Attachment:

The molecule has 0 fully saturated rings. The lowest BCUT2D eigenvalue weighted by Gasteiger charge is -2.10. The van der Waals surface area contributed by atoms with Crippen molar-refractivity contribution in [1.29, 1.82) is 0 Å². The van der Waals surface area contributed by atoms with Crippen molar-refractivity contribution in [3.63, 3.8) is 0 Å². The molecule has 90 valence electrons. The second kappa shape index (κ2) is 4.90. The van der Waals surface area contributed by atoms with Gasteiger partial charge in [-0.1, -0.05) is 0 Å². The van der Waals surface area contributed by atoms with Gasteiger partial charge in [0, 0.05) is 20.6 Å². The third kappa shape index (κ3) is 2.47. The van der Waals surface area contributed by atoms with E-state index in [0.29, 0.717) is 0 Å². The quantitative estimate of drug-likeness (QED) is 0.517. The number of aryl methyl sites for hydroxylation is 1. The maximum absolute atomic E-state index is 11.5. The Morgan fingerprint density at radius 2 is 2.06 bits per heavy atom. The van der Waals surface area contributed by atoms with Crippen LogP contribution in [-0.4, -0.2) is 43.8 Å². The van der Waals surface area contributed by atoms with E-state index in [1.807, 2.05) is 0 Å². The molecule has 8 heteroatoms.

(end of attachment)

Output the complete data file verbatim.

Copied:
The molecule has 0 fully saturated rings. The lowest BCUT2D eigenvalue weighted by Gasteiger charge is -2.10. The van der Waals surface area contributed by atoms with Crippen molar-refractivity contribution in [1.29, 1.82) is 0 Å². The van der Waals surface area contributed by atoms with Crippen molar-refractivity contribution in [3.63, 3.8) is 0 Å². The molecule has 90 valence electrons. The second kappa shape index (κ2) is 4.90. The van der Waals surface area contributed by atoms with Gasteiger partial charge in [-0.1, -0.05) is 0 Å². The van der Waals surface area contributed by atoms with Gasteiger partial charge in [0, 0.05) is 20.6 Å². The third kappa shape index (κ3) is 2.47. The van der Waals surface area contributed by atoms with E-state index in [0.29, 0.717) is 0 Å². The quantitative estimate of drug-likeness (QED) is 0.517. The number of aryl methyl sites for hydroxylation is 1. The maximum absolute atomic E-state index is 11.5. The Morgan fingerprint density at radius 2 is 2.06 bits per heavy atom. The van der Waals surface area contributed by atoms with Crippen LogP contribution in [-0.4, -0.2) is 43.8 Å². The van der Waals surface area contributed by atoms with E-state index in [1.807, 2.05) is 0 Å². The molecule has 8 heteroatoms.